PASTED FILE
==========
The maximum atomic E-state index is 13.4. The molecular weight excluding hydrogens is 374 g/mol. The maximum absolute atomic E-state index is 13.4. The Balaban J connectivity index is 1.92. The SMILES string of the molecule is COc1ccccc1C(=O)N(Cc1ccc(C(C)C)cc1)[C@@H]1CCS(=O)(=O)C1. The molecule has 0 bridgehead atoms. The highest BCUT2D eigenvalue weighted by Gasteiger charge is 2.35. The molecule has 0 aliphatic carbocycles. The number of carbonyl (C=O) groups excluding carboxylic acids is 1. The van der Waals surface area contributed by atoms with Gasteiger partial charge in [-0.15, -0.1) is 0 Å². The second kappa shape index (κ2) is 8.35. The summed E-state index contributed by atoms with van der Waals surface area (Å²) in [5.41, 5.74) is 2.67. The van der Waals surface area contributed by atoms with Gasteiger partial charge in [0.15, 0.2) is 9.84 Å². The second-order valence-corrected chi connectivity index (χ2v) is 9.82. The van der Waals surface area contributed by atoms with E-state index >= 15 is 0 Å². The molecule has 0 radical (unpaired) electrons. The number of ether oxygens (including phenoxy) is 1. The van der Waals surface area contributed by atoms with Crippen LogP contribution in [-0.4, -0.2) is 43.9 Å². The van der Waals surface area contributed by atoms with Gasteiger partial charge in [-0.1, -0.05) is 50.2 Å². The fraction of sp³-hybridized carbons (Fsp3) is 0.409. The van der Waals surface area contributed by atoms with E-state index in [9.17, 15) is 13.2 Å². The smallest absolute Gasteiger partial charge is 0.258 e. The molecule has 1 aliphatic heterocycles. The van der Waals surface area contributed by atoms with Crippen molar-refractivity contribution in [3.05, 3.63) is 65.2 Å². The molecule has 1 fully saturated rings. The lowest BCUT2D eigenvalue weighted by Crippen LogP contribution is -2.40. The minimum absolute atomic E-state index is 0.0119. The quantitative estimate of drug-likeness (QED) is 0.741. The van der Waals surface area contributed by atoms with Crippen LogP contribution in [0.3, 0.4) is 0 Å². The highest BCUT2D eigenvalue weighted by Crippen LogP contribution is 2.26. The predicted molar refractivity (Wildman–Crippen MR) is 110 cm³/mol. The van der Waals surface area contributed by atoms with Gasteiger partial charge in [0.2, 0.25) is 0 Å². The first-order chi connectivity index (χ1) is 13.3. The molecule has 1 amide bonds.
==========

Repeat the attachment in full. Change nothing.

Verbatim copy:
The maximum atomic E-state index is 13.4. The molecular weight excluding hydrogens is 374 g/mol. The maximum absolute atomic E-state index is 13.4. The Balaban J connectivity index is 1.92. The SMILES string of the molecule is COc1ccccc1C(=O)N(Cc1ccc(C(C)C)cc1)[C@@H]1CCS(=O)(=O)C1. The molecule has 0 bridgehead atoms. The highest BCUT2D eigenvalue weighted by Gasteiger charge is 2.35. The molecule has 0 aliphatic carbocycles. The number of carbonyl (C=O) groups excluding carboxylic acids is 1. The van der Waals surface area contributed by atoms with Gasteiger partial charge in [-0.15, -0.1) is 0 Å². The second kappa shape index (κ2) is 8.35. The summed E-state index contributed by atoms with van der Waals surface area (Å²) in [5.41, 5.74) is 2.67. The van der Waals surface area contributed by atoms with Gasteiger partial charge in [0.15, 0.2) is 9.84 Å². The second-order valence-corrected chi connectivity index (χ2v) is 9.82. The van der Waals surface area contributed by atoms with E-state index >= 15 is 0 Å². The molecule has 0 radical (unpaired) electrons. The number of ether oxygens (including phenoxy) is 1. The van der Waals surface area contributed by atoms with Crippen LogP contribution in [-0.4, -0.2) is 43.9 Å². The van der Waals surface area contributed by atoms with Gasteiger partial charge in [-0.1, -0.05) is 50.2 Å². The fraction of sp³-hybridized carbons (Fsp3) is 0.409. The van der Waals surface area contributed by atoms with E-state index in [9.17, 15) is 13.2 Å². The smallest absolute Gasteiger partial charge is 0.258 e. The molecule has 1 aliphatic heterocycles. The van der Waals surface area contributed by atoms with Crippen molar-refractivity contribution in [3.05, 3.63) is 65.2 Å². The molecule has 1 fully saturated rings. The lowest BCUT2D eigenvalue weighted by Crippen LogP contribution is -2.40. The minimum absolute atomic E-state index is 0.0119. The quantitative estimate of drug-likeness (QED) is 0.741. The van der Waals surface area contributed by atoms with Crippen LogP contribution in [0.3, 0.4) is 0 Å². The highest BCUT2D eigenvalue weighted by Crippen LogP contribution is 2.26. The predicted molar refractivity (Wildman–Crippen MR) is 110 cm³/mol. The van der Waals surface area contributed by atoms with Gasteiger partial charge in [0.2, 0.25) is 0 Å². The first-order chi connectivity index (χ1) is 13.3. The molecule has 1 amide bonds.